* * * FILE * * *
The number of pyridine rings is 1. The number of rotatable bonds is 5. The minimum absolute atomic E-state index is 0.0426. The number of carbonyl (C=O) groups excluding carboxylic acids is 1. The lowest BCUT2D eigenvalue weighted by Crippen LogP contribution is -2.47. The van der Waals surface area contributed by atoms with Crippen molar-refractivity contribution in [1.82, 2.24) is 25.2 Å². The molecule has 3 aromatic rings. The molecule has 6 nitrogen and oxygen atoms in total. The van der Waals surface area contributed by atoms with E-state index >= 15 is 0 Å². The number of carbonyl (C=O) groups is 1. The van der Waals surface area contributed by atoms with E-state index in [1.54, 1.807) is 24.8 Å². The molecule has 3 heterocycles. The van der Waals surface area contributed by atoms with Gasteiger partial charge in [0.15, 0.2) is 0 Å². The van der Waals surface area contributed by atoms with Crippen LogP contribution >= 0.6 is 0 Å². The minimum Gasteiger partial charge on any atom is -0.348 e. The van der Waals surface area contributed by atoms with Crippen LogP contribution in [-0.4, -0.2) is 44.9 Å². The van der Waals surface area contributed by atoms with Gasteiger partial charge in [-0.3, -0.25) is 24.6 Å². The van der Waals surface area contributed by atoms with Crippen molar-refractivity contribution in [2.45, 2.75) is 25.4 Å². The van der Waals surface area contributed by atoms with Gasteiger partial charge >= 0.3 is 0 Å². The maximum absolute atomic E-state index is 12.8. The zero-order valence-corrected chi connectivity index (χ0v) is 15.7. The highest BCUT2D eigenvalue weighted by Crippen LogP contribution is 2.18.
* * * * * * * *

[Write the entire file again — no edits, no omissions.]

The number of pyridine rings is 1. The number of rotatable bonds is 5. The minimum absolute atomic E-state index is 0.0426. The number of carbonyl (C=O) groups excluding carboxylic acids is 1. The lowest BCUT2D eigenvalue weighted by Crippen LogP contribution is -2.47. The van der Waals surface area contributed by atoms with Crippen molar-refractivity contribution in [1.82, 2.24) is 25.2 Å². The molecule has 3 aromatic rings. The molecule has 6 nitrogen and oxygen atoms in total. The van der Waals surface area contributed by atoms with E-state index >= 15 is 0 Å². The number of carbonyl (C=O) groups is 1. The van der Waals surface area contributed by atoms with E-state index in [1.54, 1.807) is 24.8 Å². The molecule has 3 heterocycles. The van der Waals surface area contributed by atoms with Gasteiger partial charge in [0.15, 0.2) is 0 Å². The van der Waals surface area contributed by atoms with Crippen LogP contribution >= 0.6 is 0 Å². The minimum Gasteiger partial charge on any atom is -0.348 e. The van der Waals surface area contributed by atoms with Crippen LogP contribution in [-0.4, -0.2) is 44.9 Å². The van der Waals surface area contributed by atoms with Gasteiger partial charge in [-0.3, -0.25) is 24.6 Å². The van der Waals surface area contributed by atoms with Crippen molar-refractivity contribution in [2.45, 2.75) is 25.4 Å². The van der Waals surface area contributed by atoms with Gasteiger partial charge >= 0.3 is 0 Å². The maximum absolute atomic E-state index is 12.8. The zero-order valence-corrected chi connectivity index (χ0v) is 15.7. The highest BCUT2D eigenvalue weighted by Crippen LogP contribution is 2.18.